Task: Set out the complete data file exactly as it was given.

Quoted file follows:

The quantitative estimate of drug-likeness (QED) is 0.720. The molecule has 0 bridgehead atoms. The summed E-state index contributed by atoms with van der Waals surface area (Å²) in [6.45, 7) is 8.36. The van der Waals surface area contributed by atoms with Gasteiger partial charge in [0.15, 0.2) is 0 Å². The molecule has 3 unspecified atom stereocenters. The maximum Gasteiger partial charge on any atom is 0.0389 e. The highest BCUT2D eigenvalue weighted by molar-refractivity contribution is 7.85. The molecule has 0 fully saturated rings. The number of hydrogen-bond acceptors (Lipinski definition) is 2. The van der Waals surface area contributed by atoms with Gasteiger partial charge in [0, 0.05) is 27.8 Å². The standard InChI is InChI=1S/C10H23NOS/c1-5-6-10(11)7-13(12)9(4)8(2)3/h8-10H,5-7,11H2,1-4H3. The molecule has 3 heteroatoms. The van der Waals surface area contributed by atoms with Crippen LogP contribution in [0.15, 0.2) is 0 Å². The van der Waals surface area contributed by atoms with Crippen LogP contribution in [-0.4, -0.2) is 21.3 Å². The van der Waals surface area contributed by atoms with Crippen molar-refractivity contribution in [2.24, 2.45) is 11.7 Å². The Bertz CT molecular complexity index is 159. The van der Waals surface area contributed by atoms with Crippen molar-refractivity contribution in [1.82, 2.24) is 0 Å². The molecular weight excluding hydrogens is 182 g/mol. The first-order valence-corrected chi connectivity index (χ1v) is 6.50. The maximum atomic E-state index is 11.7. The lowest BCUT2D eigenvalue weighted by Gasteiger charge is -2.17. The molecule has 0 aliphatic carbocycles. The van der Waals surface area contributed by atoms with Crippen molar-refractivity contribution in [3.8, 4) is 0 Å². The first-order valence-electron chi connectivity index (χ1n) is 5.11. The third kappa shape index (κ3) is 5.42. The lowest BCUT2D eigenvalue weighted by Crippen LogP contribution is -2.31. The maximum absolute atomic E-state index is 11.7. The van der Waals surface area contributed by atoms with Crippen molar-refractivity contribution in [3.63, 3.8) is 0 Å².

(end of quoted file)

The quantitative estimate of drug-likeness (QED) is 0.720. The molecule has 0 bridgehead atoms. The summed E-state index contributed by atoms with van der Waals surface area (Å²) in [6.45, 7) is 8.36. The van der Waals surface area contributed by atoms with Gasteiger partial charge in [0.15, 0.2) is 0 Å². The molecule has 3 unspecified atom stereocenters. The maximum Gasteiger partial charge on any atom is 0.0389 e. The highest BCUT2D eigenvalue weighted by molar-refractivity contribution is 7.85. The molecule has 0 fully saturated rings. The number of hydrogen-bond acceptors (Lipinski definition) is 2. The van der Waals surface area contributed by atoms with Gasteiger partial charge in [0, 0.05) is 27.8 Å². The standard InChI is InChI=1S/C10H23NOS/c1-5-6-10(11)7-13(12)9(4)8(2)3/h8-10H,5-7,11H2,1-4H3. The molecule has 3 heteroatoms. The van der Waals surface area contributed by atoms with Crippen LogP contribution in [0.15, 0.2) is 0 Å². The van der Waals surface area contributed by atoms with Crippen LogP contribution in [-0.4, -0.2) is 21.3 Å². The van der Waals surface area contributed by atoms with Crippen molar-refractivity contribution in [2.24, 2.45) is 11.7 Å². The Bertz CT molecular complexity index is 159. The van der Waals surface area contributed by atoms with Crippen molar-refractivity contribution in [1.82, 2.24) is 0 Å². The molecular weight excluding hydrogens is 182 g/mol. The first-order valence-corrected chi connectivity index (χ1v) is 6.50. The maximum atomic E-state index is 11.7. The lowest BCUT2D eigenvalue weighted by Gasteiger charge is -2.17. The molecule has 0 aliphatic carbocycles. The van der Waals surface area contributed by atoms with Crippen molar-refractivity contribution in [3.8, 4) is 0 Å². The first-order valence-electron chi connectivity index (χ1n) is 5.11. The third kappa shape index (κ3) is 5.42. The lowest BCUT2D eigenvalue weighted by Crippen LogP contribution is -2.31. The maximum absolute atomic E-state index is 11.7. The van der Waals surface area contributed by atoms with Crippen molar-refractivity contribution in [3.63, 3.8) is 0 Å².